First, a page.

Government ban on private tuition irks teachers, parents

Published: 06th December 2012 12:31 PM  |   Last Updated: 06th December 2012 12:31 PM   |  A+A-


As all the schools in the country other than the unaided minority institutions are brought under the ambit of the Right to Free and Compulsory Education (RTE) Act, despite widespread resistance by private schools, teachers have reason to mourn.

Section 28, RTE Act 2009 states that, “No teacher shall engage himself or herself in private tuition or private teaching activity”, banning all teachers, irrespective of whether they work in government or private elementary schools, from taking private tuition. This evoked an irked response from school teachers who say that tuition are a source of supplementary income as salaries paid by schools are far too low. The Act affects as many as 5,816,673 elementary school teachers in the country as per the report released in 2011 by National University of Educational Planning and Administration and Department of School Education and Literacy, Ministry of Human Resource Development.

“The RTE bans all school teachers up to Class 7 from taking private tuitions. While this could be acceptable in the case of government schools where the teachers are paid well and also derive fringe benefits, this is not so for private school teachers. We do not go and teach in a tuition centre, which is more organised, we teach at home,” says a teacher of a private school on condition of anonymity.

The Act has also roused the wrath of parents who say that with no teachers willing to take tuitions, the students are suffering. According to the United Nations Development Programme’s Public Report on Basic Education in India report 1999, as many as 70 per cent of students go for private tuition in urban India. “When both parents work late hours, we do not get enough time to spend with our child. We do not want the child’s education to get affected by this. The tuition provided a perfect solution to the problems of working parents. Now no school teacher is willing to take tuition for fear of being castigated by the authorities,” says Sujatha Ravi, parent of ten-year-old Radhika.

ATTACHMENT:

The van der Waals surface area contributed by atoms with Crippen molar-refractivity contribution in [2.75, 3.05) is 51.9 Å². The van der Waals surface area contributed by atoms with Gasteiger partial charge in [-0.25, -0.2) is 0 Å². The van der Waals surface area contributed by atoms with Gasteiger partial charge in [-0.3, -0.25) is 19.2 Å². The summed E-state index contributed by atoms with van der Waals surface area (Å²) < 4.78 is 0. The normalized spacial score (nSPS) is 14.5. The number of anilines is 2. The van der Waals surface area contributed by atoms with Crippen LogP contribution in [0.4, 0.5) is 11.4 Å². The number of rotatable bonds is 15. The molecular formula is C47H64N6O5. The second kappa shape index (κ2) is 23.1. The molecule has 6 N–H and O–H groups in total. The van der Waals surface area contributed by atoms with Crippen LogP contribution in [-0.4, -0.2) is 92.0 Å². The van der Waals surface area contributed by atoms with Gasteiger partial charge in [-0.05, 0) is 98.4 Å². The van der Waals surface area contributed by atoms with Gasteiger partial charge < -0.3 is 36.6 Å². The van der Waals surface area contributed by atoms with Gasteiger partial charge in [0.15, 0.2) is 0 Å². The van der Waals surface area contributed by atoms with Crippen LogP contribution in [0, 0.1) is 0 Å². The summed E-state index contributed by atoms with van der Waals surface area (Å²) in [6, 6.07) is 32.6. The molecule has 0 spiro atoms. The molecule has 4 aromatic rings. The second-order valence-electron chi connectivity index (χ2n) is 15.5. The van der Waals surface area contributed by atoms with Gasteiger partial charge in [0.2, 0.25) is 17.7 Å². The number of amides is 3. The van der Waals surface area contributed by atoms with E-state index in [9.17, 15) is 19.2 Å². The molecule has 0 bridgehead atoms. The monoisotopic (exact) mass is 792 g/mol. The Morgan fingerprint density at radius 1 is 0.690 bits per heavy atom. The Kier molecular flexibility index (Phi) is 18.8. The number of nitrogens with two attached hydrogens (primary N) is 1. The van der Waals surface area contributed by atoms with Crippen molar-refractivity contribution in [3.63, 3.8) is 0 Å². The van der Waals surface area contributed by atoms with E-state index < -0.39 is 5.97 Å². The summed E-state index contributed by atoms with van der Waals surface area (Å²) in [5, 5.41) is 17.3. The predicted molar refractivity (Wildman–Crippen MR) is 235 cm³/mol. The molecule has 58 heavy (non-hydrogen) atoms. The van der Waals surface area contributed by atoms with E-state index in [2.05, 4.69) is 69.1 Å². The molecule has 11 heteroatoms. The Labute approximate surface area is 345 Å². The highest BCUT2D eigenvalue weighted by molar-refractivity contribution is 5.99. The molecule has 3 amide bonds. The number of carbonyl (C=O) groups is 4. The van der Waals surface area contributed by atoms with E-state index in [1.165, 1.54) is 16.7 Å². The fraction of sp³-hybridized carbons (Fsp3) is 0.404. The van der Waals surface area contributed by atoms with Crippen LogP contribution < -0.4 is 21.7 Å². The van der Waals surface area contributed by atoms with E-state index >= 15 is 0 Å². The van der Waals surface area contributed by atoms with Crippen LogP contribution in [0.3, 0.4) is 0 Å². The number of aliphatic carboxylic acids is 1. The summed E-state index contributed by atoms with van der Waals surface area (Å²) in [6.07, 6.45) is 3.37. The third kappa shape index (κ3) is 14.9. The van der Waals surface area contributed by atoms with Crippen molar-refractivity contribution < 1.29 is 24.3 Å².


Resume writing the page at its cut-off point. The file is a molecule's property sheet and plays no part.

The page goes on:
The authorities of private schools say that taking tuitions is not a felony. “While I am not aware why the Section has been included in the Act, I don’t feel that it is an offence to take or attend tuition. In most cases, the tuition helps the student, owing to the individual attention,” says R Visalakshi, president, Tamil Nadu Private Schools’ Association.

However, educationists rubbish the notion. “It is not about the economic status of the parents. There have been cases when private schools themselves arrange tuitions for the teachers and the salary is then decided based on the tuition money. Even before the RTE was passed, this was illegal. The teachers however, are not to be blamed,” says P B Prince Gajendra Babu, general secretary of the State Platform for Common School System.

He explains how tuitions impact a student’s learning. “The child is being re-tutored during tuition and since the tuition focuses on selective syllabi, development of wholesome knowledge is not achieved. Tuition centres have become mark or grade generating factories where the student resorts to ‘reading, cramming and scoring’. Tuitions only harm the education system and the teachers should find alternate modes of income,” he says.

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